Thai voters cast their ballots in the polls amid chaos around the nation on Sunday, a day after the gun battle rocked the capital city of Bangkok. The opposition protesters have vowed to disrupt the election, which can result in further violence and political instability after the election.
The polls peacefully opened at 8 a.m. Bangkok time, after seven people were wounded by the gun battle between supporters and opponents of Prime Minister Yingluck Shinawatra near a shopping mall in Bangkok on Saturday. The fight erupted when government supporters demanded protesters not to disruption voting. However, the voting was halted in several districts located in the strongholds of opposition parties because protesters blocked the government official delivering ballots or turned away voters from entering polling stations. The voting is likely to be interrupted in the opposition areas in the capital and south Thailand, while the polling is expected to take place as normally in the pro-government regions of north and central Thailand.
The Election Commision last week asked Ms. Yingluck to postpone the election. But she refused the request, despite the fact that a sizable number of registered voters could not cast ballots after protestors blocked polling stations in Bangkok. Puchong Nutrawong, an official from the Election Commission, which was trying to protect the supporters of Prime Minister Yingluck Shinawatra, told Reuters that the election has been filled with obstacles and that it can turn into a “bloody election.” Suthin Thararin, a leader for the People’s Democratic Reform Committee, was killed last week after he led protesters to block a polling station in Bangkok.
To prevent any further disruption to the election and more fatalities, the army stated that it will deploy more than 5,000 troops in Bangkok, where opposition protesters set up blockade in major traffic junctions and government buildings for several weeks in order to throw out the current government and set up an unelected “people council.” Police stated that 100,000 officers will be deployed nationwide. Even after Thai completed casting ballots amid serious tensions throughout the day, however, it is reported that the political battles following the election are expected to plunge the nation further into chaos.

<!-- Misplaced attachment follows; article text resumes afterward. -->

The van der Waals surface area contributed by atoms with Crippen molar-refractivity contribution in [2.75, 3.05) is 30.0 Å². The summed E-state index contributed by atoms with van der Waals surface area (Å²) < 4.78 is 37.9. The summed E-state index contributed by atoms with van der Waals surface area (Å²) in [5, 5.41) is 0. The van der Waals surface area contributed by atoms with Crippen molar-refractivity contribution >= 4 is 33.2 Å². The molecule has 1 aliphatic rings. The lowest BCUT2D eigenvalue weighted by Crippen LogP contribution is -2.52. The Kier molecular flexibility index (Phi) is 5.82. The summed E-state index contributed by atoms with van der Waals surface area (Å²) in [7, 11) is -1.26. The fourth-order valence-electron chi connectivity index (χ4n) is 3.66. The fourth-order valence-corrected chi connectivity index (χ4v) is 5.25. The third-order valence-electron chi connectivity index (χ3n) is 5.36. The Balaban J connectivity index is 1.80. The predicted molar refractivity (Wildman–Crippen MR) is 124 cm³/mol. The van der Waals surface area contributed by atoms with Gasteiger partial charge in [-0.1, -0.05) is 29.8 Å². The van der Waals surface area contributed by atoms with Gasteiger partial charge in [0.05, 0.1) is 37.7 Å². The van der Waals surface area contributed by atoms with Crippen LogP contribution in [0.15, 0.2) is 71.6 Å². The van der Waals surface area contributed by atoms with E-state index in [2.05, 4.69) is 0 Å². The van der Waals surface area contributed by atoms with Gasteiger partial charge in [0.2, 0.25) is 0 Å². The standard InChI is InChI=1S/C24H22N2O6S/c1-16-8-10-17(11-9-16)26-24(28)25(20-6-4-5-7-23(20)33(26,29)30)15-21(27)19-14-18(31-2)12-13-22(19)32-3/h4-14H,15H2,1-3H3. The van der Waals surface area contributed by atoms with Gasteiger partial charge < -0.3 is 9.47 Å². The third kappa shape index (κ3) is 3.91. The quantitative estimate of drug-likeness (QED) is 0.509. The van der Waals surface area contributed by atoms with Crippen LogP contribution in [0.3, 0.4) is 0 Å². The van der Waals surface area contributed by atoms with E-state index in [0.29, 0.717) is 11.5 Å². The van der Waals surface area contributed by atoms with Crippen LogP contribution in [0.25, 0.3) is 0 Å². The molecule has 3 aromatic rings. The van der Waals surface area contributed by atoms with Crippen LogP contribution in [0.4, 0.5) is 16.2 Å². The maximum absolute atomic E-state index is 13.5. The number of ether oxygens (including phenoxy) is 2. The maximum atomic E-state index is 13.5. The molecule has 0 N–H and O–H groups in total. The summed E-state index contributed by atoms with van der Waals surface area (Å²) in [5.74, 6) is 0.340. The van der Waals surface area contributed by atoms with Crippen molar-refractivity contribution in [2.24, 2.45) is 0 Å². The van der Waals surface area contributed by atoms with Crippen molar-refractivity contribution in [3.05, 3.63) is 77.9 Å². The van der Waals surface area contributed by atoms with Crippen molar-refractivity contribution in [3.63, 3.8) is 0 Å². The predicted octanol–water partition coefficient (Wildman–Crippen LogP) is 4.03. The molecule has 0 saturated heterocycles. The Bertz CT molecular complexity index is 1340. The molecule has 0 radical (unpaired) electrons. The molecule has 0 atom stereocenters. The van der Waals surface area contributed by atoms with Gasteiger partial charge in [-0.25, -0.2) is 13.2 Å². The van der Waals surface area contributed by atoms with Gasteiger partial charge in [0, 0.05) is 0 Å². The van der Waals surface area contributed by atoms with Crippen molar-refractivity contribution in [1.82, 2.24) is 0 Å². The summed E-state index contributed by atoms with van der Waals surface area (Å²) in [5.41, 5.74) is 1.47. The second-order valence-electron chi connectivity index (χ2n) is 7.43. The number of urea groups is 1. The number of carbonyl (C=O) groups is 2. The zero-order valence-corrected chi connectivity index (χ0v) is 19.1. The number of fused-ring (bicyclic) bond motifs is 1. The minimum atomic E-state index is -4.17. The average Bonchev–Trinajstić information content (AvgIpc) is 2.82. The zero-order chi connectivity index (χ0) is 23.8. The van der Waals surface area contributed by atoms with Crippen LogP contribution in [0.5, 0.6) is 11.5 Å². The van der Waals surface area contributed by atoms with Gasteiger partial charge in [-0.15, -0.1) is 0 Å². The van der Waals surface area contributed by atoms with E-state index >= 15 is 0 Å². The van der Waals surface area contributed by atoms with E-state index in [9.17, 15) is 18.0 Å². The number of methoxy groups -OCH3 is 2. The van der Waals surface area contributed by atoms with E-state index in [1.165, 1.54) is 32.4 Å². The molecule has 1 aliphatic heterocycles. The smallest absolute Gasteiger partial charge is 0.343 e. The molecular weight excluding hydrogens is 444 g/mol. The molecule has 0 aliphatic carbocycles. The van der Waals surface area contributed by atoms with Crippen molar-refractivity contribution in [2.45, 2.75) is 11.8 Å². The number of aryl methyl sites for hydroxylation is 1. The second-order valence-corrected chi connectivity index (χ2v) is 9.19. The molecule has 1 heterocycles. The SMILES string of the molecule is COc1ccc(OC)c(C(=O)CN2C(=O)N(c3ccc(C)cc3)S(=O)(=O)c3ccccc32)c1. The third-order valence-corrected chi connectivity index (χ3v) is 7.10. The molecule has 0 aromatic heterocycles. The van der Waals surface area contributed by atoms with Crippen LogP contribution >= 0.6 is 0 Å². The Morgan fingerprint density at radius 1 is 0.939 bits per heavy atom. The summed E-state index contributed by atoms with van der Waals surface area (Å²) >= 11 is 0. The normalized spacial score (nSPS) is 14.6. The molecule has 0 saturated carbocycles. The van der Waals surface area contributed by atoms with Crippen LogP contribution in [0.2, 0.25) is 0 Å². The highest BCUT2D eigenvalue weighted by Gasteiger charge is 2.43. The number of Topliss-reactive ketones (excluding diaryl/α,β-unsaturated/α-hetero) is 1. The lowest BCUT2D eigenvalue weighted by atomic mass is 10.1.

The current protest started when Ms. Yingluck tried to pass a broad amnesty bill that would have overturned corruption convictions against her brother, Thaksin Shinawatra, the former Prime Minister living in Dubai after ousted by the military in 2006. His party, the People’s Power Party, was dissolved, but his supporters formed the Pheu Thai Party, which won the landslide victory in the 2011 national election taking 262 out of 500 seats in the Thai House of Representative.
The opposition parties believe that Thaksin, whose wealth Forbes estimates to be $1.7 billion, is a corrupt capitalist who has earned political loyalty from millions in northern and central regions with overly generous government subsidies and free healthcare. They believe that he is controlling his sister and her government behind the scene while living in Dubai. The Financial Times describes the roots of such belief as being rooted in the mentality of Thailand’s conservative elite leading middle-class. This is leading some Thais to protest against what they consider to be a corrupted government.
The critics of oppositions, however, say that the protest has lost its original, legitimate goal for government reforms but instead is causing death and injury and destroying an extremely fragile Thai economy. The tension led to 10 death and more than 600 injuries. Economists estimated that the current political turmoil cost Thailand $1.3 billion. Even after Thai voters completed casting ballots on Sunday, many experts indicate that it will not be easy for Thailand to escape from ensuing political and social chaos amid confusion whether the election was even valid.
By Jonathan JY Jung